For years, the Goldman Sachs Commodity Index was a stable, boring instrument that didn't draw much attention as investors chased flashier instruments like tech stocks and real estate. But it generated enough client fees to inspire other firms, including AIG, JP Morgan, and Bear Stearns, to roll out similar food-centered instruments, Kaufman reported.
By 2005, the tech bubble had long since burst, and real estate had reached dizzying heights. And the Commodity Futures Modernization Act of 2000—the same Clinton-era legislation that "introduced obscure financial derivatives like 'credit default swaps' into the American lexicon and ultimately caused the collapse of mortgage and stock markets," notes blogger Eric Michael Johnson—had deregulated derivatives markets. With this backdrop, President Bush and Congress began to ramp up US corn ethanol production in an absurd attempt to kowtow to the mythical notion of energy independence. This gave Wall Street the story it need to sell investors en masse on commodity crops. Suddenly, billions of dollars were flowing into the food funds, and crop prices soared.
Goldman Sachs designed its customers' food betting so the bank would make money regardless of food prices.
When those prices crashed again in 2008, Kaufman reports, Goldman's clients who had bet on ever-rising prices lost money, but the firm itself didn't. It had rigged the instrument so that the bank made money no matter what. The subsequent rebound has left global food prices well above levels justified by supply and demand factors, according to the United Nations.
In a sense, the dramatic rise in commodity prices could at least benefit farmers around the world. After all, until 2005, crop prices had been falling or stagnating for 30 years. But the upswing has mainly benefited the agribusiness giants I mentioned above. That's because, as crop prices rise, the prices for inputs like agrichemicals and genetically modified seeds rise in tandem, keeping farmers squeezed.
The price of farmland has also jumped, as (yes) speculative cash swept into heartland real estate. (See chart.) That means a windfall for farmers who own their land but rising rents for those who lease.
In Africa, rising food prices have inspired hedge funds, institutional investors, and nations like Saudi Arabia and China to gobble up farmland for export crops at a time when domestic populations are going hungry.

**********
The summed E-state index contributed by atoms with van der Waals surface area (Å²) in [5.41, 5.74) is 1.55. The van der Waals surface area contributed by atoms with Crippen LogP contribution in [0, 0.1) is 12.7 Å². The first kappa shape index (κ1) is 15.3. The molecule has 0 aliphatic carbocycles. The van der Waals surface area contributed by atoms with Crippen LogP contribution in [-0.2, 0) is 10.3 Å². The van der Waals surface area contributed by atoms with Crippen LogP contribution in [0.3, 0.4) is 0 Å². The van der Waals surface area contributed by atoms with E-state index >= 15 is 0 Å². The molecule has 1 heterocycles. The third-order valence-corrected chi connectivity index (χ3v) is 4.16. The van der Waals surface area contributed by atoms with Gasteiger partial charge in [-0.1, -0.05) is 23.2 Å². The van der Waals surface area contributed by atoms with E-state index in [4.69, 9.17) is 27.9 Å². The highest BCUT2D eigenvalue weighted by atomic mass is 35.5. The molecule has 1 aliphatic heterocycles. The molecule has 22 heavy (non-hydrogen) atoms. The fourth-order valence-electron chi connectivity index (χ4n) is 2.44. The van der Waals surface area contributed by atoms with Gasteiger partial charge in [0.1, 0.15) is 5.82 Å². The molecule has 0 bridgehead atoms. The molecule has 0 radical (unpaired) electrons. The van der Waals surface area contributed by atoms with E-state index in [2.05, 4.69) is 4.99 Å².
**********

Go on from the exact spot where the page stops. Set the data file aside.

What can be done to curb food speculation? The Dodd-Frank financial reform law signed by President Obama required the Commodity Futures Trading Commission to rein in speculation in ag markets. But as the New York Times' Gretchen Morgenson reported last month (hat tip, Tom Laskway), the commission has proposed rules that "might actually encourage speculation in the commodities markets."
This suggests that the political system is so shot through with finance sector cash that it's incapable of properly regulating Wall Street's food fetish.
4. Our politicians are in bed with agribusiness.
Like the big banks, the handful of companies that dominate our food system dedicate loads of cash to throwing their weight around in DC.
From 1998 through 2011, the agribusiness sector dropped $1.4 billion on lobbying, reports the Center for Responsive Politics. That's considerably less than the finance and health sectors, but enough to put it sixth on the CRP's list of clout-wielding sectors, beating out defense contractors ($1.3 billion) and trial lawyers ($366 million).
"Not only is there lack of support," complained the USDA's chief slaughterhouse inspector, "but there's outright obstruction, retaliation and abuse of power."
So what does the industry get in return? A 2010 study by the Union of Concerned Scientists and Iowa State University gives us a taste. The researchers polled more than 1,700 employers of the USDA and FDA, the two federal agencies overseeing food and ag companies, on the topic of industry influence. The results are chilling:
Hundreds of survey respondents identified undue corporate influence as a major problem. More than 620 respondents (38 percent) agreed or strongly agreed that "public health has been harmed by agency practices that defer to business interests."…And more than 300 respondents (25 percent) said they personally experienced corporate interests forcing their agency to withdraw or significantly modify a policy or action designed to protect consumers in the past year. When asked that same question about Congress and non-governmental interests, more than 260 respondents (24 percent) and more than 240 respondents (22 percent) said yes, respectively.